The teaching of the New Evangelization proposes a third option. John Paul II declares that the new Evangelization must be new “in ardor, methods and expression.” Let’s look at these in turn.

New in Ardor

Ardor refers primarily to enthusiasm and excitement. This is something that cannot be “faked”. It has to be real. It has to flow from an encounter, or a re-encounter with the person of Jesus Christ. Hence, Singapore Archbishop William Goh’s emphasis on the “conversion experience”, where one recognizes that he is a sinner in need of grace. Jesus Christ is experienced no longer as simply a great moral teacher but one’s personal savior. To continue fanning the flame of conversion, the Archbishop insists on the cultivating of an intense prayer life and on-going formation so that the converted disciple can better share the Gospel with others.

New in Method

There is a move away from teaching Catechism as simply “doctrines to be learnt” or “moral teachings to be followed.” Rather, at the heart of Catechesis is to facilitate for the child an encounter with the person of Christ. Doctrines and the Church’s moral teaching flow from that encounter. They liberate the person to live a new life in Christ. They point to Him. They are not ends in themselves. The catechist is not “the teacher” but a “facilitator.” Christ is the Teacher. The catechist is there to facilitate the encounter. He is not “God’s lawyer.” Rather, he is a co-pilgrim with his students in the journey of life. He has nevertheless found Christ in his pilgrimage of life and is thus there to share this with his students.

I remembered one incident that might illustrate this new approach. I bumped into my student who was hanging outside church and not attending Mass. In my earlier years as a Catechist, I would actually have focused straight away on his non-attendance at Mass and tell him that what he is doing is very wrong and that he should go for confession and then for Mass the next time. This time, I did something different. I said hello and asked him if he would like to chat a while as he seemed to have things on his mind. What followed was a 30 minute conversation where he shared about how he felt that Church teaching is restricting his freedom and that his family situation is unhappy. I acknowledged his feelings as very real and shared with him how, in my own experience, I too had these feelings but had gradually found Christ to be a source of freedom. I did not focus on what he “did not do.” A year later, while preparing another batch of students for confirmation, he waved at me and said that he too has decided to get confirmed. He too had experienced the love of Christ for him and found in the Catholic faith a source of true freedom. While I would never dare to take any credit for his conversion, I nevertheless shudder to think what might have happened if I had “scolded” him for not attending Mass during our first encounter, out of a sense of misguided zeal.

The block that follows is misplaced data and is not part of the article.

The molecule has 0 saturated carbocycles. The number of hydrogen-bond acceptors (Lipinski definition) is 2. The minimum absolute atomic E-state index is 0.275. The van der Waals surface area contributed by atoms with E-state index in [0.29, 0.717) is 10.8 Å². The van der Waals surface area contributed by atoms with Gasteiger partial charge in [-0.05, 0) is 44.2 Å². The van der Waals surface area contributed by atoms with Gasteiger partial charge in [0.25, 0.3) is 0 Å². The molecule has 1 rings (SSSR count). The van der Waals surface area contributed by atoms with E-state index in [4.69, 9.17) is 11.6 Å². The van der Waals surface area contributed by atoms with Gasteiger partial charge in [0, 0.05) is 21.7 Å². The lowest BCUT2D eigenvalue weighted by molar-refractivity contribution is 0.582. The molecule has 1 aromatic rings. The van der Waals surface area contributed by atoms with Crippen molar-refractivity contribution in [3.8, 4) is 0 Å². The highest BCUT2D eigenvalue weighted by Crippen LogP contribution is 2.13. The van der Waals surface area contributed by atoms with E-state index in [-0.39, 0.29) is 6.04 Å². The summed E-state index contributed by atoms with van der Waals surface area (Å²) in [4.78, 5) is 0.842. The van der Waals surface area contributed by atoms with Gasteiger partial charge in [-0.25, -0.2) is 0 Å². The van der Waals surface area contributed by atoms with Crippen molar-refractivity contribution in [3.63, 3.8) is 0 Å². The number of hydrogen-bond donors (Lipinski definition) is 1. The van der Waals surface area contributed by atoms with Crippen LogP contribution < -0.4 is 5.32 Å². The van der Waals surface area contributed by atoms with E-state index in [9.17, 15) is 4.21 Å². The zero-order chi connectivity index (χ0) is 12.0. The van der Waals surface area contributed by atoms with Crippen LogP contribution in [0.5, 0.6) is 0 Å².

New in Expression.

Icon written by Br. Claude Lane, OSB, Mount Angel Abbey, Saint Benedict, OR, USA

It is easy to simply reduce the phrase “new in expression” to the need for Catholics to be “up to date”, especially in the use of social media (Facebook etc). While social media is certainly an important means of evangelization, the call for a “new expression” is deeper than that. It is a call to re-present the person and message of Christ in a manner that is comprehensible, challenging and compelling to a new generation. It would be no use for instance to say “Jesus Christ saves you from sin” when the culture has lost a sense of sin. Rather, a patient dialogue about the nature of right and wrong would be an important first step in precisely recovering such a sense, and then showing how Christ saves us from the burden of an overwhelming guilt. The art of learning how to understand the cultural situation in the light of Christ would require formation. But the acquiring of such knowledge is not simply “book knowledge” but flows from the fervor to make Christ known to others.